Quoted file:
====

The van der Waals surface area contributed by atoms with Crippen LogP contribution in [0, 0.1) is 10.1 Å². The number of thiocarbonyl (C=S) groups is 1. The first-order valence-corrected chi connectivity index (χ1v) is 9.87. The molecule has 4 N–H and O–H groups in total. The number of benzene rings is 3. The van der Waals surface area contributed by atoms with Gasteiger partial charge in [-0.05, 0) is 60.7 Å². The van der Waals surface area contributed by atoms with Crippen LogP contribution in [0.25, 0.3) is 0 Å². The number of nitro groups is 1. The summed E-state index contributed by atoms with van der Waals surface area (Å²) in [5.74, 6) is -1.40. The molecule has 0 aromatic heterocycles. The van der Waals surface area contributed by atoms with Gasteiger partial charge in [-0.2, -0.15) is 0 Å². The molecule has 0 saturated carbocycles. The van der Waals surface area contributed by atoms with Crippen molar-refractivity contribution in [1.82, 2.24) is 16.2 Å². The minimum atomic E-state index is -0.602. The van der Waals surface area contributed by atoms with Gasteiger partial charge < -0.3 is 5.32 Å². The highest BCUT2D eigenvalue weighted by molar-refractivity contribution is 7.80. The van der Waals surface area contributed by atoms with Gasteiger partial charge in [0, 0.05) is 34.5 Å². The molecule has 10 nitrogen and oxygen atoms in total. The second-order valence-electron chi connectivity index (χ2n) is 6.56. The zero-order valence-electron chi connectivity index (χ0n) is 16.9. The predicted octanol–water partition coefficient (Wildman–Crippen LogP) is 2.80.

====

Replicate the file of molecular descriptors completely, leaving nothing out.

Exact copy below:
The van der Waals surface area contributed by atoms with Crippen LogP contribution in [0, 0.1) is 10.1 Å². The number of thiocarbonyl (C=S) groups is 1. The first-order valence-corrected chi connectivity index (χ1v) is 9.87. The molecule has 4 N–H and O–H groups in total. The number of benzene rings is 3. The van der Waals surface area contributed by atoms with Gasteiger partial charge in [-0.05, 0) is 60.7 Å². The van der Waals surface area contributed by atoms with Crippen LogP contribution in [0.25, 0.3) is 0 Å². The number of nitro groups is 1. The summed E-state index contributed by atoms with van der Waals surface area (Å²) in [5.74, 6) is -1.40. The molecule has 0 aromatic heterocycles. The van der Waals surface area contributed by atoms with Gasteiger partial charge in [-0.2, -0.15) is 0 Å². The molecule has 0 saturated carbocycles. The van der Waals surface area contributed by atoms with Crippen molar-refractivity contribution in [1.82, 2.24) is 16.2 Å². The minimum atomic E-state index is -0.602. The van der Waals surface area contributed by atoms with Gasteiger partial charge < -0.3 is 5.32 Å². The highest BCUT2D eigenvalue weighted by molar-refractivity contribution is 7.80. The van der Waals surface area contributed by atoms with Gasteiger partial charge in [0, 0.05) is 34.5 Å². The molecule has 10 nitrogen and oxygen atoms in total. The second-order valence-electron chi connectivity index (χ2n) is 6.56. The zero-order valence-electron chi connectivity index (χ0n) is 16.9. The predicted octanol–water partition coefficient (Wildman–Crippen LogP) is 2.80.